Saturday, November 8, 2014: 3:30 PM-5:00 PM
Navajo (Convention Center)
*Names in bold indicate Presenter
Panel Organizers: Gina Chowa, University of North Carolina at Chapel Hill
Panel Chairs: Gina Chowa, University of North Carolina at Chapel Hill
Discussants: Terri Friedline, Kansas University
Purpose: Youth policy focuses on outcomes that have historically been perceived to impact the building blocks for youth development in resource-limited countries. These building blocks include education, health, and employment. Although scientific inquiry is yet to unlock the answers to optimal youth development pathways, evidence suggests the importance of education, health, and workforce development for youth. In resource-limited countries, this challenge is more daunting as researchers and practitioners discover an array of factors that exacerbates underachievement in education, ill health and unemployment for youth. Finding cross-sectoral solutions that will begin to address these challenges will contribute immensely to progress in youth development globally, particularly in resource-limited countries. Current evidence shows that youth savings is emerging as a potential pathway to facilitate young people’s progress in education, employment and health. This panel will discuss findings from a pioneering multi-country, longitudinal study on youth savings. These findings may have implications for development of a cross-sectoral policy that can address multiple dimensions of youth development.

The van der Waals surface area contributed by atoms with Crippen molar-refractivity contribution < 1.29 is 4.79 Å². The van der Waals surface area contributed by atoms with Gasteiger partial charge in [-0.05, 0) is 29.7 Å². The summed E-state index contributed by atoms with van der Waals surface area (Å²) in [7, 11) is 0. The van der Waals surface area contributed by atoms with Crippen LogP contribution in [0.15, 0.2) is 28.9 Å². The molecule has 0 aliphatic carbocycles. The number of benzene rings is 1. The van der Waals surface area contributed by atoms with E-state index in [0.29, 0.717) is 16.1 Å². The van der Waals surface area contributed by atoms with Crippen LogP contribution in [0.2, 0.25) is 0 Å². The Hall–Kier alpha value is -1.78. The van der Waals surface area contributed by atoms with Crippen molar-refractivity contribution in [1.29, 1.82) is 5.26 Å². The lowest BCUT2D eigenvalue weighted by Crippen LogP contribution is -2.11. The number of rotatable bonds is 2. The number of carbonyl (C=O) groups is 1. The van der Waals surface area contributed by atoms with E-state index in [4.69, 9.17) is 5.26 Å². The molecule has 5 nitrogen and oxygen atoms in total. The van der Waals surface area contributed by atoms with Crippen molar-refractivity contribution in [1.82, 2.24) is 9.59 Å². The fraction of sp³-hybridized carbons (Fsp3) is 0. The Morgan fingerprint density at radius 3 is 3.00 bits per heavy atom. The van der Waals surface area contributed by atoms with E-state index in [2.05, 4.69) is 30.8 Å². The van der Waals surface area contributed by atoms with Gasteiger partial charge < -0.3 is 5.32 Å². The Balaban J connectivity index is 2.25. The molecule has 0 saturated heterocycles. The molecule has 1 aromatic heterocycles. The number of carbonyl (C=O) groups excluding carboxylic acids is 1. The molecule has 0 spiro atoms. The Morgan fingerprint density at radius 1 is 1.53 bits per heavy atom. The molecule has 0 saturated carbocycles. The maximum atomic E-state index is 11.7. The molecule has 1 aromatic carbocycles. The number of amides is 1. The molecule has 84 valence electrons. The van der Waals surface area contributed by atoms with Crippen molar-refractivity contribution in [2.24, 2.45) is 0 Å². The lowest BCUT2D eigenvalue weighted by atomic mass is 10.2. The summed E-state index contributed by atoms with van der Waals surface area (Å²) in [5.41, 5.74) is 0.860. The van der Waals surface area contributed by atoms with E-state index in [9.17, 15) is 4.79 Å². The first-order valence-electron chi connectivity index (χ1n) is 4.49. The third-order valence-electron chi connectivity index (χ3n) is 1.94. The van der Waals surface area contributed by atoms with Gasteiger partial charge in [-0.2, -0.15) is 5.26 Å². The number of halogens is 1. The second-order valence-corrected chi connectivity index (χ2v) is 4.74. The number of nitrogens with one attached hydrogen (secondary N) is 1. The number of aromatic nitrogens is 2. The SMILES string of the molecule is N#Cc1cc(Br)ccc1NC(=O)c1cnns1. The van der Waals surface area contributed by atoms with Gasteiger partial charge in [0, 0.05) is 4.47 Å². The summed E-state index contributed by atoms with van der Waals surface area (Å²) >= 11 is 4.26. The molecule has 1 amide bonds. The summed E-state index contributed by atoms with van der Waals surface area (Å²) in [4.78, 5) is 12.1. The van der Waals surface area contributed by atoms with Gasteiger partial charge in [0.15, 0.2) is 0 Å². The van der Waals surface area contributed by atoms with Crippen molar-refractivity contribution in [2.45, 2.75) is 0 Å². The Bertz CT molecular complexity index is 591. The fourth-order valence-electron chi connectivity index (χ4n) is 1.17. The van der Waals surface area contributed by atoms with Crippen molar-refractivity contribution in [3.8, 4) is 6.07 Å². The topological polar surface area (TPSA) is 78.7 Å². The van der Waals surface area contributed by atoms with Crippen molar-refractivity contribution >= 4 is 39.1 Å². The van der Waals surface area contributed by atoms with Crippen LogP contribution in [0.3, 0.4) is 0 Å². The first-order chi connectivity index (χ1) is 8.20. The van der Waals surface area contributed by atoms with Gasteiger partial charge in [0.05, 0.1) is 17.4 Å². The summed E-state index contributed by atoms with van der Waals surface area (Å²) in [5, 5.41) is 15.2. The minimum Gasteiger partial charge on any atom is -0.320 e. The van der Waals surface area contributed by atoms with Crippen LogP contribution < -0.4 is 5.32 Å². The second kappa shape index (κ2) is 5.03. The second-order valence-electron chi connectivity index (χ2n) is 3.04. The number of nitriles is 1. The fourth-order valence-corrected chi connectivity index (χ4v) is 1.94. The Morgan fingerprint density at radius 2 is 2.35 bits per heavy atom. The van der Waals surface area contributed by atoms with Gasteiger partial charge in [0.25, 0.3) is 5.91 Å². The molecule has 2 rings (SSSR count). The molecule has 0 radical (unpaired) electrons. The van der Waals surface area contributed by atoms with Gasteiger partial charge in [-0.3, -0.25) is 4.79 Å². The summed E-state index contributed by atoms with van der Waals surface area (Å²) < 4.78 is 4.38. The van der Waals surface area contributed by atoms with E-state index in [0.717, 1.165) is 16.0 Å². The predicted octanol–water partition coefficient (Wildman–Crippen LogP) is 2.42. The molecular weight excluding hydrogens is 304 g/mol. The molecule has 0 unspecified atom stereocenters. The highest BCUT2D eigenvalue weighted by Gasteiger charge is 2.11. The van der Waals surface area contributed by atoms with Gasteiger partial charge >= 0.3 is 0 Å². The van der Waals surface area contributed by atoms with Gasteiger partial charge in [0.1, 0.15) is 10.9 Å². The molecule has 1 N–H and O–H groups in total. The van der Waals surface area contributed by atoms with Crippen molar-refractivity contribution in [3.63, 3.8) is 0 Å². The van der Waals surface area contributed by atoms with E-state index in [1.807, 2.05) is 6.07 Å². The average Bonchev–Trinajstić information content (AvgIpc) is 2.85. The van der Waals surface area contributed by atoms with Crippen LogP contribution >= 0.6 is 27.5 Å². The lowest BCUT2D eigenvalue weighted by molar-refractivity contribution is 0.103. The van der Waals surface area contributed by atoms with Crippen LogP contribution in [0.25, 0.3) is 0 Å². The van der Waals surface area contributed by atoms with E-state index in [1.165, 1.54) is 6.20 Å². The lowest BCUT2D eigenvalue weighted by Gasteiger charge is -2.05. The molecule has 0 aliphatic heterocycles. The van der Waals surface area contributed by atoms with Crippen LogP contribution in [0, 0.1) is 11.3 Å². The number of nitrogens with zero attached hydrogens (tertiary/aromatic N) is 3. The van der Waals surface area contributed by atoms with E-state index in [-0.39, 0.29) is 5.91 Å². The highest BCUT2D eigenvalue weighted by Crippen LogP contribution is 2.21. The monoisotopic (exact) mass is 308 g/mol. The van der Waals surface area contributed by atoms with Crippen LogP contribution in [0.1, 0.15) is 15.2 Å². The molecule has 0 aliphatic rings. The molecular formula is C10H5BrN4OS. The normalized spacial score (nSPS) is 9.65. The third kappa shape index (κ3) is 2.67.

Method: YouthSave is a five-year study that investigates the potential of savings accounts as a tool for youth development and financial inclusion in developing countries. Savings accounts are offered by financial institutions, and researchers are assessing uptake and use of the accounts, as well as their impact on youth outcomes. Data on banking transactions are collected. In addition, a cluster randomized study of 6,252 youth in 100 schools in Ghana aims to investigate impacts of savings on educational, health, psychosocial and financial capability of youth and economic wellbeing of their families. In the experiment, fifty schools were assigned to the treatment condition, and another 50 schools were assigned to the control condition.
Results: 85,000 youth have opened savings accounts in Colombia, Ghana, Kenya, and Nepal. In less than one year, youth have saved USD 519,127 in all the countries, with average savings balances of USD 248 in Colombia, USD 91 in Nepal, USD 26 in Ghana, and USD 10 in Kenya. In the experiment, findings suggest positive outcomes. For instance, plans for tertiary education are associated with higher academic scores. Youth also attend school more often when they expect to advance to higher education levels. Most youth (>80%) also have negative attitudes toward risky sexual behaviors and positive attitudes toward HIV prevention. The impact of YouthSave on multiple dimensions of youth development, including education, health, psychosocial, and financial capability will be reported.
Conclusion: YouthSave is an example of a structural intervention that can positively influence development outcomes. Evidence suggests strategies that promote access to financial services and accumulation of financial resources may encourage young people to change or maintain positive behaviors. These strategies have also been found to facilitate creation of positive future images, which in turn, encourage youth to apply themselves in school and avoid risky behaviors. Study findings will offer progressive ideas for developing policies that promote positive youth development in resource- limited countries. Findings will also determine whether providing access to savings accounts helps youth develop important life skills, including financial capability.